During the same interval, the provincial mean is flat (31% to 32%).
VA Prevalence
Between April 2010 and Sep 2012, our prevalence rate of AVF/AVG has increased from 48% to 58%.  However, we’ve seen little improvement over the past year and are still far below top performing centres that are achieving 72% prevalence.  We do have much higher rates of AVF/AVG + CVC than most centres, suggesting we’re on the cusp of seeing our efforts comes to fruition as we get patients transitioned from CVC to AVF/AVG.
I think we have some momentum here but need to keep pushing.
a) In KCC
  • keep pushing our strategy of earlier modality decision making with referral at GFR 20 for patients choosing facility HD or HHD.
c) In the HD units
  • continue our VA review weeks to identify patients at risk of access failure or who could transition from CVC to AVF/AVG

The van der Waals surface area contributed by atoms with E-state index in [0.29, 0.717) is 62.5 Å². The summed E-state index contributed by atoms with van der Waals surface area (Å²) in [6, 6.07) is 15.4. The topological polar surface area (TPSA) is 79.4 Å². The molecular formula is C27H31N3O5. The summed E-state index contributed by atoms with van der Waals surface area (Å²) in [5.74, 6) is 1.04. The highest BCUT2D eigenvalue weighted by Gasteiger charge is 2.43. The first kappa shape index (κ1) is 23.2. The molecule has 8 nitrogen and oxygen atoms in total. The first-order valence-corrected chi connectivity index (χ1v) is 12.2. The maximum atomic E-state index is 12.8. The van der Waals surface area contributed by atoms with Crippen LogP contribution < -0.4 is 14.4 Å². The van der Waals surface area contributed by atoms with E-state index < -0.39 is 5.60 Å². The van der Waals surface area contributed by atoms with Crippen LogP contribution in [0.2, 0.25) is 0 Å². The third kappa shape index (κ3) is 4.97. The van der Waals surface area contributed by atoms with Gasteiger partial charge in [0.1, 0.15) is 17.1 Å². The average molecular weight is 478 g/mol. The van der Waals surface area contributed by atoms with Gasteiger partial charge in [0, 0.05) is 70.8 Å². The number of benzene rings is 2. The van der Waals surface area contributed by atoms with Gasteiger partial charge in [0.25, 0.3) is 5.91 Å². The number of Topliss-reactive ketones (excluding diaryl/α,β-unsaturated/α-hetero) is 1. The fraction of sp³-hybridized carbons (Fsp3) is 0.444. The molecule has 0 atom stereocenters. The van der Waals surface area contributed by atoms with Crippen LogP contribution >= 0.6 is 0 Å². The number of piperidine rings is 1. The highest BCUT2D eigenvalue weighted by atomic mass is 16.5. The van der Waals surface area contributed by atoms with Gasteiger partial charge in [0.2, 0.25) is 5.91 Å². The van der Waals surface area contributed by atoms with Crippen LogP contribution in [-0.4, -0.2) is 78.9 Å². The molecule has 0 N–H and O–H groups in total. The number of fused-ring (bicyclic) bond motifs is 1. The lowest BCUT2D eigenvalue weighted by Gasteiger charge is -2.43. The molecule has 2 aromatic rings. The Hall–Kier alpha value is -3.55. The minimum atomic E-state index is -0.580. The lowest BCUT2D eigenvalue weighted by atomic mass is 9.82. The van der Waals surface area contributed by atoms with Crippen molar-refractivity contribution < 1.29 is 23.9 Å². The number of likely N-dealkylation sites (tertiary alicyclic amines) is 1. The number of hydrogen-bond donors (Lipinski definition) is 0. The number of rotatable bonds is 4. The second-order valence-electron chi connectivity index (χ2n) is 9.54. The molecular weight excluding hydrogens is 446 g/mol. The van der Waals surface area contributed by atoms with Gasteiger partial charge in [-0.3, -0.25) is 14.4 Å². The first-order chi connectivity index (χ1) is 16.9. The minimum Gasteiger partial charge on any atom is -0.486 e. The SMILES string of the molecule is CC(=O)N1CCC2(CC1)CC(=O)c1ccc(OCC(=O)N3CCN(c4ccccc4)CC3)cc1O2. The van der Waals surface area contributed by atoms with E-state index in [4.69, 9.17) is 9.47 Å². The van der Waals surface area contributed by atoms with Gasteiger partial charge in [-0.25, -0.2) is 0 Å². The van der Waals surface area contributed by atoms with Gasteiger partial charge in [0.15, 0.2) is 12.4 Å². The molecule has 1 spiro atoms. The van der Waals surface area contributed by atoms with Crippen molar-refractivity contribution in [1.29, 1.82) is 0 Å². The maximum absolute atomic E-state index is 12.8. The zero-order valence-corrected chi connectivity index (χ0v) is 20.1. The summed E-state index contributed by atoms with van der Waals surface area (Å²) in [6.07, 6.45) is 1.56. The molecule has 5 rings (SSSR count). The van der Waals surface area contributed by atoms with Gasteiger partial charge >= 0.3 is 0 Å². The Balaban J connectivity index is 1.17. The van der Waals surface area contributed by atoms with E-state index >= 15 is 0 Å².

• continue to have all bedside RNs and MDs share the message of the value of an AVF over CVC
  • continue to work with IR to ensure we have rapid access to VA maintenance & salvage
  • bring in the transition nurses to ensure all new starts have optimized care pathways, including AVF referral for patients choosing facility HD or HHD
b) In PD
  • Earlier referral for AVF in patients who are showing signs of UF failure
  • Continue to support urgent start PD to ensure patients who are facing a suboptimal HD start with a CVC have a safer option
c) In Transplant
  • Earlier referral for AVF with progressive transplant failure who choose facility HD or HHD after modality education
d) In the Nephrologist offices
  • Continue to recommend permanent access creation for patients not choosing conservative care, pre-emptive transplant or PD, and communicate this messaging to the primary care providers in order to secure their support
e) In the ORs
  • Continue to explore innovative ways to get patients quicker access creation
Thanks for everyone’s hard work on this initiative.  It’s incredibly encouraging to see things move in the right direction,
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Could Falling Peritonitis Rates be Increasing PD Prevalence at Fraser Health?

Could Falling Peritonitis Rates be Increasing PD Prevalence at Fraser Health?